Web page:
Battlesouls: Not quite Darksouls or Battleborn

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Today I will be discussing the free to play indie game Battlesouls. It launched on Steam on May 13 with some praise from early reviewers. I had a hands on go with the game the day prior to release in a video you can watch right here:

If you didn’t have the time to watch that surprisingly long video, let me use words to fill your brain with knowledge. Battlesouls is okay, pretty meh in a lot of aspects, but could be cool with some attention.

From what I experienced, Battlesouls (I’m really not a fan of the name) is a very basic 5v5 arena combat game where you can select three classes to switch between from a pool of five, meaning ingame you can change from a mage to a knight with the click of a button. This mechanic is cool, you can adapt to the battle and really orchestrate some crushing team plays as you cycle classes to fit strategies, however Battlesouls isn’t really gripping enough just yet for this feature to stand out.

In the video above I selected quickplay, which took me to a bot filled match where all the AI players were the mage class. Right off the bat this showed something wasn’t quite right considering this was a day before release and not alpha, the AI should be able to cycle between the five classes. Later in the game a human player joined the opposite team without warning, which also seemed a bit odd considering my team were just about to win, but hey, drop in drop out gameplay is always a plus, especially for a game like this which might not have a huge community to begin with.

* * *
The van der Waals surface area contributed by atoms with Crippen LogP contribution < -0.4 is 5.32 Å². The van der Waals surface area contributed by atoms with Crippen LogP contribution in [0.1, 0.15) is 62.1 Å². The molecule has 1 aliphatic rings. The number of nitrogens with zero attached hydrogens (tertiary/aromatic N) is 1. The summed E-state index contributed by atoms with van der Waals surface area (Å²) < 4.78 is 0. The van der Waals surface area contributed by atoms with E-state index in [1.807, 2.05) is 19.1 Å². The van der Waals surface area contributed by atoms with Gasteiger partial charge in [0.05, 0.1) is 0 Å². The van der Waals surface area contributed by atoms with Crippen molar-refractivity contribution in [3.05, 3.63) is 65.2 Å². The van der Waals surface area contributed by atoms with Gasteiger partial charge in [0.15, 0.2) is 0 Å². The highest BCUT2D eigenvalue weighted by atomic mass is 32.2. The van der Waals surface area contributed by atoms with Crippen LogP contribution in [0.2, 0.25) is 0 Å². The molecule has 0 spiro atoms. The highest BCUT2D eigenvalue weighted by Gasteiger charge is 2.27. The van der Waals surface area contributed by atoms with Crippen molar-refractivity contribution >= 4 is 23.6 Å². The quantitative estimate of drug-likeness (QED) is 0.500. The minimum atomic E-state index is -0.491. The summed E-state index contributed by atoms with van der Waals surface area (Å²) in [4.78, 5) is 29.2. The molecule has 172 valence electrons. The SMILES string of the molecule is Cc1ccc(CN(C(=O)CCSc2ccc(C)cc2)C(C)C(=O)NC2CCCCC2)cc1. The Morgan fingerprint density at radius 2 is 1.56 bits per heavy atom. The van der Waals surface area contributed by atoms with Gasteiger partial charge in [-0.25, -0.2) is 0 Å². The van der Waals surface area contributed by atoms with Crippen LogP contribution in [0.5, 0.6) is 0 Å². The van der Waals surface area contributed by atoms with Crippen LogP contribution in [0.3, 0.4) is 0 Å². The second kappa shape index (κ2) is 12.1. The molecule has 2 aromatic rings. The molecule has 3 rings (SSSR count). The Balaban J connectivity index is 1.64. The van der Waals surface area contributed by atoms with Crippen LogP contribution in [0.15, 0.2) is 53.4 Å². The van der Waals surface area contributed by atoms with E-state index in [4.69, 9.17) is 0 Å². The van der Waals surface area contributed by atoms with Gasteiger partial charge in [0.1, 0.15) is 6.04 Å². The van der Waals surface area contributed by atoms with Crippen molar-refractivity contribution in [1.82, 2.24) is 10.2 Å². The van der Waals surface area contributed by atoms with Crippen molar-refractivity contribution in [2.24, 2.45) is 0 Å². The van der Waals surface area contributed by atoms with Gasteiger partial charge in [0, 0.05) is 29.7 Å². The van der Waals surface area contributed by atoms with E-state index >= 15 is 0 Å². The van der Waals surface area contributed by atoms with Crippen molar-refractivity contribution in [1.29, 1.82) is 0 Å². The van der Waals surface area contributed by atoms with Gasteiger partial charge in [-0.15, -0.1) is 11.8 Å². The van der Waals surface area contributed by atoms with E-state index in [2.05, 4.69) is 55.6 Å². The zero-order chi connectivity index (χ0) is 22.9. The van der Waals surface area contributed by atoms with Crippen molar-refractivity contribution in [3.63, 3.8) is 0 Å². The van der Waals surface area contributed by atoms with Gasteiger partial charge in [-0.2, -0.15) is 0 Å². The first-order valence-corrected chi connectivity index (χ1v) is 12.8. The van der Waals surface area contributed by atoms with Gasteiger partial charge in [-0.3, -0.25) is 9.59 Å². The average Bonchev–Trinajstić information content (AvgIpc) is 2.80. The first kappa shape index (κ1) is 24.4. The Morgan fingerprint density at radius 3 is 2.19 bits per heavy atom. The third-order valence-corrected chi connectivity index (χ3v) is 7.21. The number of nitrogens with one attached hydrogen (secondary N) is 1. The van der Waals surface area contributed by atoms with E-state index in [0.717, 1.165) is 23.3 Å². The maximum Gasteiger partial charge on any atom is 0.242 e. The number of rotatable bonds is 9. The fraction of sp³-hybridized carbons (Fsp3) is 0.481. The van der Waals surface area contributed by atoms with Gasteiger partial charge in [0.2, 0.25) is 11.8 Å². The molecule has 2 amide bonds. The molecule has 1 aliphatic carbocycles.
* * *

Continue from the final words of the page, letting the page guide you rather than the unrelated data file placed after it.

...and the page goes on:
I am a fan of those massive shoulder pads.

Battlesouls’ only game mode is a spin on capture the hill where teams need control of the centre crystal before they can attack the opposing side’s base crystal. It’s nothing ground breaking in terms of gameplay, but it’s original enough to be kinda cool and it’s something I would like to see in other more polished games as it provides some tense push and pull combat.

Where the game really seems to fall down is in the fighting. To attack you have at your disposal left click and right click, providing different effects depending on class. That’s it. No ultimate move, no sprint… just WASD and left and right click. Often I will say I like simple games, but this goes a step too far in the wrong direction.

Ultimately Battlesouls is developer Pixeleap’s first game, and they do seem ready to take criticism on board to better the experience, so let’s hope in a few months time we get to revisit Battlesouls and find it has lived up to its potential.

Battle for Charlie’s soul on Twitter @clbraith and don’t forget to follow @load_screen and like us on Facebook.

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